When Deacon Phillip Halladay worked as a firefighter and paramedic and later as an insurance company claims investigator he often found himself helping people pick up the pieces in the wake of tragedy and natural disasters.
“I’ve always been around death, destruction and devastation,” Deacon Halladay said. “I found in my life it was my faith that allowed me to handle this and help others get through these events.
In that work lived the seeds of a vocation to the priesthood. “I liked bringing order to the chaos,” said Deacon Halladay, who will be ordained a priest for the Diocese of Nashville with eight other men on Saturday, July 26. “I could always know the goodness that was going to come at the end.
“I very much see that in the priesthood,” he said.
Deacon Halladay grew up in Mobile, Ala., as part of what he called “a very Catholic family” who attended daily Mass.
He attended Catholic schools through high school before earning a degree in public administration from the University of South Alabama. While in college, he began working as a firefighter and paramedic for the City of Mobile. After five years on that job, he started working in the insurance industry.
At the same time, he coached and officiated youth sports primarily in the parochial school system. He has played, coached or officiated football, basketball and baseball from youngest age group to the collegiate level, and he sees coaching as an expression of his faith.
“There is a real theology in sports,” Deacon Halladay said. Athletics involve hard work, perseverance, suffering, determination and “clawing and scratching for every inch to win a battle.” All those qualities apply not only to sports but to the rest of our lives and to our spirituality, Deacon Halladay said.
He started thinking about the priesthood in 2004 and 2005. During that period, four hurricanes hit Florida and Hurricane Katrina blasted the Gulf Coast near his home town. The affected areas were in his territory for work.
“I realized that most of my happiness came from helping people,” Deacon Halladay said.
His call to the priesthood became clear, Deacon Halladay said, as he sat in the conference room of Nationwide Insurance’s office in Birmingham, Ala. On the wall hung a plaque that read “There is no greater personal endeavor than to help secure the needs of others.”
“I realized this is what a priest does,” he said.
In 2006, he became a seminarian for the Archdiocese of Mobile and began studying in Rome at the Pontifical Gregorian University and the North American College.
Part of the discernment process is figuring out not only if God is calling a person to be a priest, but how to live out that priesthood and where, Deacon Halladay said. He kept thinking about how much he enjoyed Nashville when he would be in the city for work.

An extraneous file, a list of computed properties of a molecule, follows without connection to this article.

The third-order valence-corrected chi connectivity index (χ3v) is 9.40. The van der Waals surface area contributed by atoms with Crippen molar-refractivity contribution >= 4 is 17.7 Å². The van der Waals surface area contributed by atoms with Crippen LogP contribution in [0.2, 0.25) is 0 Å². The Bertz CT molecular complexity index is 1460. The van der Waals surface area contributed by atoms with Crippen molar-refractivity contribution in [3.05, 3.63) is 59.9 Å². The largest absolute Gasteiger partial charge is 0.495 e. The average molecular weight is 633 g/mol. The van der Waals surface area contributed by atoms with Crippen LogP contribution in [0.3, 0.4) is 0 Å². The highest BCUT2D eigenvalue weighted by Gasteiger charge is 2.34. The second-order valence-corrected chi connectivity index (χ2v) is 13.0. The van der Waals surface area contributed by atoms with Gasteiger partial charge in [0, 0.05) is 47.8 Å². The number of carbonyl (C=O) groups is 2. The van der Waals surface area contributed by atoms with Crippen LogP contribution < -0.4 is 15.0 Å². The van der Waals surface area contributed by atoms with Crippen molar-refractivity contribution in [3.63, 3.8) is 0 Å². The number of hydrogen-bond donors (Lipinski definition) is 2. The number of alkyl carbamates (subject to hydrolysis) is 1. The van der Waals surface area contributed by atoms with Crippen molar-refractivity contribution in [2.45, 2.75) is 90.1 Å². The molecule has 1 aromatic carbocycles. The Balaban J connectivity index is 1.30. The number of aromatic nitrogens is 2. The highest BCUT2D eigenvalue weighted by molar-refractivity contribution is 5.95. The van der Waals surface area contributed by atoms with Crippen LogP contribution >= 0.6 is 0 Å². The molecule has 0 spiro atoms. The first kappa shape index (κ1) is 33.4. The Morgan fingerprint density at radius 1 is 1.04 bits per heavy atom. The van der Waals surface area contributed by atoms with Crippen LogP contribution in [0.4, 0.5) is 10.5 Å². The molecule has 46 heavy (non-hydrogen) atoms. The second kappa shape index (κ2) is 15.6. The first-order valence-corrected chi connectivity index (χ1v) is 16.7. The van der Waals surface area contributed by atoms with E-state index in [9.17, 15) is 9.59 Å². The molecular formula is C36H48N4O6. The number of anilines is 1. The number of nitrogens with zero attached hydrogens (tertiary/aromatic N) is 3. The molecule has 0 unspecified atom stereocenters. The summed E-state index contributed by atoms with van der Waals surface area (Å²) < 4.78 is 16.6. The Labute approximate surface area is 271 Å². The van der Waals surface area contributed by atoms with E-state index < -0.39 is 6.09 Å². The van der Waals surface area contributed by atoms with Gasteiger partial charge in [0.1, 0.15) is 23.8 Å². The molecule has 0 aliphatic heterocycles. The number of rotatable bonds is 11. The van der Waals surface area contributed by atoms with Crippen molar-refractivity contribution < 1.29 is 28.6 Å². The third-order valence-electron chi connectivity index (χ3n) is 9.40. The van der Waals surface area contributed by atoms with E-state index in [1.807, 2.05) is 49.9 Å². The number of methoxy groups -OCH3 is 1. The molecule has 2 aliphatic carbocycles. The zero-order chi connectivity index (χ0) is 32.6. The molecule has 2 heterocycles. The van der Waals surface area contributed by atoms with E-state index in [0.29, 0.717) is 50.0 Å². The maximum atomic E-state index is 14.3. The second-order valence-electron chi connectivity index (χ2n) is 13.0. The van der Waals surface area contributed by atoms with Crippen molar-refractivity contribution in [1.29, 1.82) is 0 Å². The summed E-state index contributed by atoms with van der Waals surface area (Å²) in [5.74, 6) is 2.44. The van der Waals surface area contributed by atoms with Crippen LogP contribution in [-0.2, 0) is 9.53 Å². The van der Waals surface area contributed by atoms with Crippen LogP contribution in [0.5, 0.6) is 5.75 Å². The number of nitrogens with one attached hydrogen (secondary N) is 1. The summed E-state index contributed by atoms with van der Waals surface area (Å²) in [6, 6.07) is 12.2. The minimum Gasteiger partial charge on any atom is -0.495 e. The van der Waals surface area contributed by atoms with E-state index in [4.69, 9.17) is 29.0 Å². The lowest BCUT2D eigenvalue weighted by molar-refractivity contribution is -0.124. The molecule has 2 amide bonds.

His brother Father Paul Halladay was a military chaplain stationed at Fort Campbell and knew Bishop David Choby. He helped arrange a meeting between the bishop and Deacon Halladay about him becoming a seminarian for the Diocese of Nashville.
In 2010 he made the switch and before returning to school in Rome spent a year as a pastoral associate at St. Philip Church in Franklin and at the Cathedral of the Incarnation. After his ordination, Deacon Halladay will return to those parishes to celebrate his first Masses: 5 p.m. Saturday, July 26, at the Cathedral and 5 p.m. Sunday, July 27, at St. Philip.
He returned to Rome in 2011 and earned a baccalaureate of sacred theology from the Gregorian, graduating magna cum laude. He is now working on a licentiate of sacred theology at the Pontifical University of St. Thomas Aquinas, known as the Angelicum. After his ordination, he will return to Rome to complete his studies, which are focused on pastoral theology, before receiving an assignment in the Diocese.
Deacon Halladay, who was ordained as a transitional deacon in Rome last October, sees life as a parish priest as a life in a family. In both a parish and a family, the members work for each other’s spiritual well-being, he said.
“We’re not made for this earth,” Deacon Halladay said. Through life’s joys and sadness, people can realize that God created them and wants them back with Him, he added. “That’s what families do as well.”
As his ordination nears, Deacon Halladay said his thoughts “are all over the place really.”
He prays that he can be the priest “that Christ needs me to be in order to evangelize all people in Nashville.”
For his ordination, Deacon Halladay will return to one of the spots where he discerned his call to the priesthood. While attending a business meeting in Nashville, he stopped by the Cathedral to pray about his vocation. He looked around the Cathedral, which will celebrate the 100th anniversary of its dedication on the day he is ordained, and thought, “what a beautiful Cathedral. I could be ordained here,” Deacon Halladay said. “And now I am.”